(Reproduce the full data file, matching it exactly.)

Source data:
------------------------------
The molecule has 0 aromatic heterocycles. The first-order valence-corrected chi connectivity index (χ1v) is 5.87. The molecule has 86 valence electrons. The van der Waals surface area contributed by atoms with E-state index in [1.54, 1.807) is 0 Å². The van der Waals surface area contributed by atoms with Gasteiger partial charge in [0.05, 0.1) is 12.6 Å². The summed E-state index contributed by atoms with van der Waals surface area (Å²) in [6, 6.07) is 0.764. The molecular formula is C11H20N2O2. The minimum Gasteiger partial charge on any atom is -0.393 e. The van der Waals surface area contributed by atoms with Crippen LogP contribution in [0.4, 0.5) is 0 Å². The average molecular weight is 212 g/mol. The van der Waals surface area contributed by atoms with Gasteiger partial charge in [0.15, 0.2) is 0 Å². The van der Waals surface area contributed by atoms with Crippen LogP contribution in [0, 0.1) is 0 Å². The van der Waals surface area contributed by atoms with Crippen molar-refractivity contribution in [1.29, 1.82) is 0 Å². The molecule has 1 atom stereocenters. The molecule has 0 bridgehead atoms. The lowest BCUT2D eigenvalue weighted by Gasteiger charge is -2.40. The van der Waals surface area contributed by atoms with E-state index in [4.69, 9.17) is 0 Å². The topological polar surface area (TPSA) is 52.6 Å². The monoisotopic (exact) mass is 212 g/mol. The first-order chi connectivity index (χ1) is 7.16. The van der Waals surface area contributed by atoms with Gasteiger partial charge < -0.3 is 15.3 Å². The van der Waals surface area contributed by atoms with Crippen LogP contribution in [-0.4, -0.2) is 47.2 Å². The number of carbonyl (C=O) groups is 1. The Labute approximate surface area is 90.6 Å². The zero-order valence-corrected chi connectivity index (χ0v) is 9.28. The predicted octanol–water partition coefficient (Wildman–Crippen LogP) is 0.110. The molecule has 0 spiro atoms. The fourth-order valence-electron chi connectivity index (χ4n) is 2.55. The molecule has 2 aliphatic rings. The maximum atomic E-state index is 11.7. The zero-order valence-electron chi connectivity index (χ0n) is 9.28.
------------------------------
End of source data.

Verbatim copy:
The molecule has 0 aromatic heterocycles. The first-order valence-corrected chi connectivity index (χ1v) is 5.87. The molecule has 86 valence electrons. The van der Waals surface area contributed by atoms with E-state index in [1.54, 1.807) is 0 Å². The van der Waals surface area contributed by atoms with Gasteiger partial charge in [0.05, 0.1) is 12.6 Å². The summed E-state index contributed by atoms with van der Waals surface area (Å²) in [6, 6.07) is 0.764. The molecular formula is C11H20N2O2. The minimum Gasteiger partial charge on any atom is -0.393 e. The van der Waals surface area contributed by atoms with Crippen LogP contribution in [0.4, 0.5) is 0 Å². The average molecular weight is 212 g/mol. The van der Waals surface area contributed by atoms with Gasteiger partial charge in [0.15, 0.2) is 0 Å². The van der Waals surface area contributed by atoms with Crippen LogP contribution in [0, 0.1) is 0 Å². The van der Waals surface area contributed by atoms with Crippen molar-refractivity contribution in [1.29, 1.82) is 0 Å². The molecule has 1 atom stereocenters. The molecule has 0 bridgehead atoms. The lowest BCUT2D eigenvalue weighted by Gasteiger charge is -2.40. The van der Waals surface area contributed by atoms with E-state index in [4.69, 9.17) is 0 Å². The topological polar surface area (TPSA) is 52.6 Å². The monoisotopic (exact) mass is 212 g/mol. The first-order chi connectivity index (χ1) is 7.16. The van der Waals surface area contributed by atoms with Gasteiger partial charge < -0.3 is 15.3 Å². The van der Waals surface area contributed by atoms with Crippen LogP contribution in [-0.4, -0.2) is 47.2 Å². The number of carbonyl (C=O) groups is 1. The Labute approximate surface area is 90.6 Å². The zero-order valence-corrected chi connectivity index (χ0v) is 9.28. The predicted octanol–water partition coefficient (Wildman–Crippen LogP) is 0.110. The molecule has 0 spiro atoms. The fourth-order valence-electron chi connectivity index (χ4n) is 2.55. The molecule has 2 aliphatic rings. The maximum atomic E-state index is 11.7. The zero-order valence-electron chi connectivity index (χ0n) is 9.28.